Outdoor gardening can be a very rewarding practice for many homeowners, but despite all their work, a lot of New Englanders find that their plants just don’t last.
Many landscapes in our area have shaded areas under trees or overhangs. Unfortunately, not all plants thrive well without sun, and it’s very important to choose varieties that like shade, specifically.
Many homeowners sometimes forget to look at their plant’s sun preference before purchasing. Find the best shade-loving plants, that’ll come back year after year, with a little help from our landscape experts at Green Sphere. Here are some of the most popular plants for shaded New England gardens:
1. Hosta (AKA Plantain Lily)
Hostas, more formally referred to as Plantain Lilies, are a very popular feature in many shaded New England gardens, for their preference to dappled or partial sun but ability to thrive in heavy shade. The problem is, they come in a number of varieties— and with so many variances in color, leaf shape and size, it can be hard to choose your favorite!
From the white-edged First Frost hosta with its blue-green leaves to the uniquely curled and soft Blue Mouse Ears, there are dozens of hosta plants that grow well in Massachusetts. Many Plantain Lilies also flower, blooming different shades that make lovely accents. Not to mention, these perennials are easy to maintain.
Peruse these hostas, but be sure to look for a shade-loving variety, because certain types prefer a little sun. Just be aware that deer LOVE to snack on Hosta so if you are in a heavy deer population area you may want to steer clear of these guys.
You can’t go wrong with some shade-loving ferns! Their fine-textured, almost lace-like appearance, adds a gentle, breezy touch to any New England garden. For Massachusetts homeowners, in particular, there are four varieties we recommend planting in your shaded outdoor plot: the Lady Fern, Japanese Painted Fern, Ostrich Fern or the Cinnamon Fern. (Learn more about each from the Mass. Master Gardener Association).
All of these ferns prefer moist soil and shaded areas and are perennials, which come back year after year. Choose your favorite frond color; while most are green, you’ll find that some types— like the Lady Fern— can boast hues of purple or red. Ferns are wonderful filler plants, for dressing the space between shrubs or under trees.
Let’s not overlook the fact that they require very little upkeep, are generally pest and disease-free as well as spread throughout your beds to fill in over time! Beautiful and easy to care for? That makes ferns a sure win.
3. Jack Frost
You can’t deny the serene beauty of the Jack Frost plant’s silver, green-veined leaves. Formally called Brunnera macrophylla, this plant’s dainty purple or blue flowers unfurl in springtime, bringing color to your outdoor oasis. (We think it looks just stunning against white lattice or lining a stone walkway!).
Like the other shade-loving plants mentioned, Jack Frost enjoys moist soil and partial to full coverage away from the sun. It goes by many names, such as False Forget-Me-Not, and is a variety of Siberian Bugloss— so don’t get confused when shopping around.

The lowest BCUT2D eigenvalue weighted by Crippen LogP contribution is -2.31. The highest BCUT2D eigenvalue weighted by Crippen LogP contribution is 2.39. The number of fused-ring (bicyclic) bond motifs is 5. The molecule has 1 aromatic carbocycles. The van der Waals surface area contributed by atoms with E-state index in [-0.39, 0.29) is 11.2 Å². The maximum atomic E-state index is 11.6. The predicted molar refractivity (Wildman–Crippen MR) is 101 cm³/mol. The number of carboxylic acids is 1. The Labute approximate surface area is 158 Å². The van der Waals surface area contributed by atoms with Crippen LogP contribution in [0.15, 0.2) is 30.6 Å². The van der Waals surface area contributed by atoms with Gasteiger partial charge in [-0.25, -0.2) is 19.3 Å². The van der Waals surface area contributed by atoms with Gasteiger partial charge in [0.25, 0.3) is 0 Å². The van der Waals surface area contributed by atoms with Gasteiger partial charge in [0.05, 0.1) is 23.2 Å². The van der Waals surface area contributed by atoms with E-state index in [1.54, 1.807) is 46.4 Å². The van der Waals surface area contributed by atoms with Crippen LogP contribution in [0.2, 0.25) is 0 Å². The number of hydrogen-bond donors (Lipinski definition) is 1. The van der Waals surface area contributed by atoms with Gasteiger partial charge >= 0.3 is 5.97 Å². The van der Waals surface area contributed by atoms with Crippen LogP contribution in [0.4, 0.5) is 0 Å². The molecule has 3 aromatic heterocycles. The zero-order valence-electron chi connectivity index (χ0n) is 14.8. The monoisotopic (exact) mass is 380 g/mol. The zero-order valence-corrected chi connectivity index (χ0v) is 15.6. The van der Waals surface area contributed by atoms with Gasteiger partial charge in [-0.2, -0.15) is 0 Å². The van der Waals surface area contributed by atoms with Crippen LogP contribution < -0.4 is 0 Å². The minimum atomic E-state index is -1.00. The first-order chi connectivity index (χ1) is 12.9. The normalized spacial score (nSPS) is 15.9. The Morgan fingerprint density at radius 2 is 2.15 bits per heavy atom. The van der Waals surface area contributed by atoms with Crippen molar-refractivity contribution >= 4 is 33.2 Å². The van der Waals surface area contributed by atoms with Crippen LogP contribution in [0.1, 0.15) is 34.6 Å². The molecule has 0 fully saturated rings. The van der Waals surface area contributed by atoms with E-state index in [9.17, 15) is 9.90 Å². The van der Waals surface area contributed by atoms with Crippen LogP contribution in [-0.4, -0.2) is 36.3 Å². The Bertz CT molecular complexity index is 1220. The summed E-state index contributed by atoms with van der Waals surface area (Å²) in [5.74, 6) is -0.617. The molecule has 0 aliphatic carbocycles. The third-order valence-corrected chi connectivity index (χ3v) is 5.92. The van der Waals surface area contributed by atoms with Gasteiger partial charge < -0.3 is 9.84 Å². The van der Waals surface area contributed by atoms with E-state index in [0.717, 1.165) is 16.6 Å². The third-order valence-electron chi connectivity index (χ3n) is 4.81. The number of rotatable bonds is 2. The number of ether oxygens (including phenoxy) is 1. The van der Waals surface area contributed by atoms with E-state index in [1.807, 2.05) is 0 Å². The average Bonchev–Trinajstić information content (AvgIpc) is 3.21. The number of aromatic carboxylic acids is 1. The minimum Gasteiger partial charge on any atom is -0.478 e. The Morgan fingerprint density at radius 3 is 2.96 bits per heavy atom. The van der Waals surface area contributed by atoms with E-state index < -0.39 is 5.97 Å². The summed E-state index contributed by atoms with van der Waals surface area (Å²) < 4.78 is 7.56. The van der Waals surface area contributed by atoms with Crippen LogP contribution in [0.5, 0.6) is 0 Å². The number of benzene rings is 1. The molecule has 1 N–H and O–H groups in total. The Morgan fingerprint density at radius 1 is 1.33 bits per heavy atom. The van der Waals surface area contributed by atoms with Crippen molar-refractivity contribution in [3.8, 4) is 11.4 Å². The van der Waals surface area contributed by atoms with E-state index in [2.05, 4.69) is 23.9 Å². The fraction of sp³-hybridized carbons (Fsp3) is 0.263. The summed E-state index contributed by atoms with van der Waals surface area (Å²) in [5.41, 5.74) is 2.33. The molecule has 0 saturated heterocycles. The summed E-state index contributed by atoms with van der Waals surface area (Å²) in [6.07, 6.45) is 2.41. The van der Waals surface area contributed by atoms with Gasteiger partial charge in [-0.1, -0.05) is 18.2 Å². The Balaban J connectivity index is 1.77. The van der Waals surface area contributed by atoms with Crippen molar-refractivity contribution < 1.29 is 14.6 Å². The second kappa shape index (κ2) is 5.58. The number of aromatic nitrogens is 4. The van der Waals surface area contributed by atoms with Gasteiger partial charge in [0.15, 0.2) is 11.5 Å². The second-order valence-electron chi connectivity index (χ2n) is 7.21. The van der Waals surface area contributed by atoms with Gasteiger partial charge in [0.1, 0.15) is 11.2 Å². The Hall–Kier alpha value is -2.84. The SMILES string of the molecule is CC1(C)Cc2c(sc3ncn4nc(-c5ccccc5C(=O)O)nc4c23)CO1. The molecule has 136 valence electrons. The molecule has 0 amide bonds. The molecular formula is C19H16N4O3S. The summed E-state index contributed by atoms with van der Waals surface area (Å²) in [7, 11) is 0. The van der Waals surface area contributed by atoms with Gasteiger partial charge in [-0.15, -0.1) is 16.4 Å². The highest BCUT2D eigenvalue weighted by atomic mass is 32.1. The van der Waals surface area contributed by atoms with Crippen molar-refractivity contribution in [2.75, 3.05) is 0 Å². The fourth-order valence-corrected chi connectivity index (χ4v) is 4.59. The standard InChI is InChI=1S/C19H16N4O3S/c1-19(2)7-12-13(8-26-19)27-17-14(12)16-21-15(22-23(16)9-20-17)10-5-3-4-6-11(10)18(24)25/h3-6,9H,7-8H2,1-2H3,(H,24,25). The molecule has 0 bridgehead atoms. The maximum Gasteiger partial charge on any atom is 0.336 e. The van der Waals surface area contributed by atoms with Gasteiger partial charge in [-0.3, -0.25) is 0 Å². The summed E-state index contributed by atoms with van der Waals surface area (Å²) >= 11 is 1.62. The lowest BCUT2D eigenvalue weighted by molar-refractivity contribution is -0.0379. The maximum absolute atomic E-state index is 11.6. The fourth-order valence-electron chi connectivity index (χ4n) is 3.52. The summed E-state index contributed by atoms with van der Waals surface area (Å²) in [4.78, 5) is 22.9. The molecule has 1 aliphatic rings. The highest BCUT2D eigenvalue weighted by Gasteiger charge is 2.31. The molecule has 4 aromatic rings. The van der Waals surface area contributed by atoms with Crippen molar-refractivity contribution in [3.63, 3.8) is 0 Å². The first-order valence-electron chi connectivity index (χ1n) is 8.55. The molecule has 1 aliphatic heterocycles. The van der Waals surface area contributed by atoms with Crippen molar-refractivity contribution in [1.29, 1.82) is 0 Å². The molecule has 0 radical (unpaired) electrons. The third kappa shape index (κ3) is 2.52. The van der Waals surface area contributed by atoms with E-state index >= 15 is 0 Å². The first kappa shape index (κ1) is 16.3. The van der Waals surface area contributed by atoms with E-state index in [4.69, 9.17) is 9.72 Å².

Though we singled out the Jack Frost variety of Siberian Bugloss for its color and ease of care, there are other types that grow well in New England gardens. For instance, yellow Diane’s Gold can add a bright burst to your landscape, or Silver Charm can look quite charming in almost any setting. Explore all the varieties of shade-friendly Bugloss plants here.
4. Hakone Grass (AKA Japanese Forest Grass)
This long-lasting ornamental grass shoots out in lengthy strands, resembling the shape of a bush. Because of their volume and spread, Hakonechloa macra looks great in big pots, as accents on your porch or patio— not just in the garden.
This swaying grass grows best in partial shade and loves a nice moist, well-drained soil. The greenish-yellow grass creates slender ripples in any breeze, and their strands change to a coppery-orange color come fall. Like ferns, pests and disease are rarely problems for Hakone, and it can be easily divided and spread to other areas of your landscape after a few healthy seasons of growth.
5. Lady’s Mantle
Alchemilla mollis is a gray-greenish foliage with uniquely scallop-shaped leaves. It produces “blooms” that mimic the color of the plant itself, perfect for maintaining a layer of green around your other flowers.
While it can tolerate full sun, Lady’s Mantle prefers shade and makes a wonderful bordering plant for edging gardens. When left in the sun this plant can get a little wild, but Alchemilla Mollis planted in shaded areas is generally easy to maintain.
Fun fact: this plant is known for its medicinal properties, often used in teas or ointments.
You Didn’t Think We’d Forget the Flowers, Did You?
You probably noticed we didn’t mention any flowers in this post. Shade-loving perennials typically have smaller/ insignificant flowers but showy foliage which makes them shine all season! However, no garden would be complete without some bright blooms, but there are so many options, we devoted a separate article to choose the right flora: The Best Perennial Flowers to Plant in Your Northeastern Garden. While many of these flowers love the sun, you’ll find that Astilbe is often a “must-plant,” so be sure to give it a read.
In addition to these lovely perennials, we made another post all about pollinator-friendly flowers— for attracting butterflies, bees, and hummingbirds. Again, many of these flowers thrive best in the sunshine, but not Sweet Alyssum! Read our blog on Flowers for Your Pollinator Garden to learn more about this carpeting annual.
Really Make Your Landscape Shine
Now that you’ve filled your garden beds with lively plants, it’s time to fix up the rest of your landscape.
Download our Ultimate Guide to Curb Appeal to discover six ways to instantly increase your property value and cultivate an outdoor escape worth enjoying.